The Impact of Sanctions and Soaring Gas Prices

March 9, 2022

Gas Pump Photo by sippakorn yamkasikorn on Unsplash

[vc_row][vc_column][vc_column_text]Following bipartisan pressure from Congress President Biden on Tuesday announced a U.S. ban on “all imports of Russian oil and gas and energy.” But with gas prices already averaging more than four dollars a gallon nationwide—an increase of nearly 75 cents in just the past month—the question arises as to who is really paying the price.

How High Could Gas Prices Go?

“You could see another 50 cents per gallon on gasoline prices—but maybe only for a month,” Michael Lynch, Distinguished Fellow with the Energy Policy Research Foundation, tells Political IQ. He likens the suffering to “more of a cold than pneumonia” because prices were already inflated as a result of the global sanctions previously imposed against Russia.

Further, Western companies had independently imposed their own boycotts against Russian oil and gas in anticipation of these coming fuel sanctions. “So you’ve already got a lot of the impact priced in now,” says Lynch.


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Poll: Americans Ready to Take the Hit on High Gas Prices

A Reuters/Ipsos poll conducted March 3rd and 4th found that 80% of Americans, both Democrats and Republicans, support ending all U.S. purchases of Russian oil. Some 62% across an equally bipartisan split said paying more for fuel and gas because of the war in Ukraine was worthwhile to defend another democratic country.

Meanwhile, gas prices will likely have a ripple effect on the cost of other goods and services. JP Morgan analysts assess that for every ten dollars per barrel the price of oil rises, inflation across the U.S. rises by 0.2%. The financial firm expects oil to hit a record $185 a barrel by the end of 2022 if disruption to Russian exports lasts that long, but it will likely level off at less than $100 per barrel by year’s end.

White House Moves to Ease Pump Pain

“I’m going to do everything I can to minimize Putin’s price hike here at home,” Biden said.

To that end, the President announced the release of 30 million barrels of oil from U.S. reserves. Another 30 million will be released by our global “partners.”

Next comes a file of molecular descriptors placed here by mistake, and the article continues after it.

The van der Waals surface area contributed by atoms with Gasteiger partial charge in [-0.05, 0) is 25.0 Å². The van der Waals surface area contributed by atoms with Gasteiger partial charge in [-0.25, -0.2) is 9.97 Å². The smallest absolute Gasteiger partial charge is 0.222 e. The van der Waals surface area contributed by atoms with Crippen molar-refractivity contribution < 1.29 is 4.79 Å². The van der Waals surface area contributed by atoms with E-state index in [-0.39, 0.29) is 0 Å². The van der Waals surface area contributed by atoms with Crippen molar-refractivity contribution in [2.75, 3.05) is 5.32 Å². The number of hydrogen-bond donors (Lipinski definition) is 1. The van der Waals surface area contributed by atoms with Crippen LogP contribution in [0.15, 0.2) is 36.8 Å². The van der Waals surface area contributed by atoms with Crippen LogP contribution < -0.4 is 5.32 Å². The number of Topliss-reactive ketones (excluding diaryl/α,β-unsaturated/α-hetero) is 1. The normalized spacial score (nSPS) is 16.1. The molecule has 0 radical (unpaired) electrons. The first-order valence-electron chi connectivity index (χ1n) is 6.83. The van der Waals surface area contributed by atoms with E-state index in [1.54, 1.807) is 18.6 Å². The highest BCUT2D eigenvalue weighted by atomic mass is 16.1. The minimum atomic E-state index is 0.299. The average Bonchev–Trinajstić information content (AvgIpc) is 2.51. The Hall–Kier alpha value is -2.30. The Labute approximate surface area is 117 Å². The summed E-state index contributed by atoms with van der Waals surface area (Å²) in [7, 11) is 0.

Lynch supports such a move. “If you started releasing [oil] and made it clear that we’re going to add the equivalent of a million barrels a day to the market for the foreseeable future, that would make a big difference,” he says.

The U.S. sources less than 5% of its crude oil and petroleum from Russia while the 27 countries in the European Union depend on Russia for about 40% of their natural gas, 27% of their oil and 46% of their coal imports.

In announcing fuel sanctions, Biden said, “We’re moving forward with this ban understanding that many of our European allies and partners may not be in a position to join us.”

Europe to Wean Itself from Russian Oil

Meanwhile, Russia is saber-rattling $300 per barrel, a threat to the European countries to whom Russia exports 60% of its oil.

“The European gas market right now is really bad,” Lynch says. “It goes back to last Winter when it was very cold and inventories dropped sharply, and they still haven’t recovered.” He adds that Europe’s biggest Russian oil importers, Germany and Italy especially, would suffer greatly if they quit Russian fuel cold turkey. “I think basically they’d be facing major shortages and telling factories and schools to shut down.”

Even so, the EU Tuesday announced a plan to slash its consumption of Russian natural gas by two-thirds “this year,” and to achieve energy independence from Moscow “well before 2030.”

How Oil Sanctions Impact Putin

How much will Western energy sanctions hurt Russia?

“In the short term, not that much,” Lynch states. Along with Europe, the Russians send 20% of their oil to China. Japan and India are also major Russian customers. “Russia would have to spend more to ship it all around to Asia because they have one pipeline to China, and that’s in the Pacific and it’s basically already full. They’d have to pay more for tankers, and give a discount, but they’re still getting more for their oil than they were a year ago, so that wouldn’t be a big deal.”

Russian Oil Reliance By Country

JP Morgan, however, expects the pain to Russia from Western oil sanctions to be large and immediate, causing its overall economy to shrink by some 12.5%.

But for lawmakers like Marco Rubio (R-FL), the Vice Chair of the Senate Intelligence Committee, hurting Russia’s economy is not entirely the point. He believes it’s also important to simply get the U.S. out from under the thumb of Russian oil and the leverage it gives Moscow.

“We should not allow Vladimir Putin to have the power at any moment to raise gas prices on Americans,” Rubio said Sunday on CNN. “It makes no sense whatsoever to continue to buy oil from Russia that they use to fund this war and this murderous campaign that they’re undertaking.”

Read the latest news about the price of gas and sanctions against Russia.




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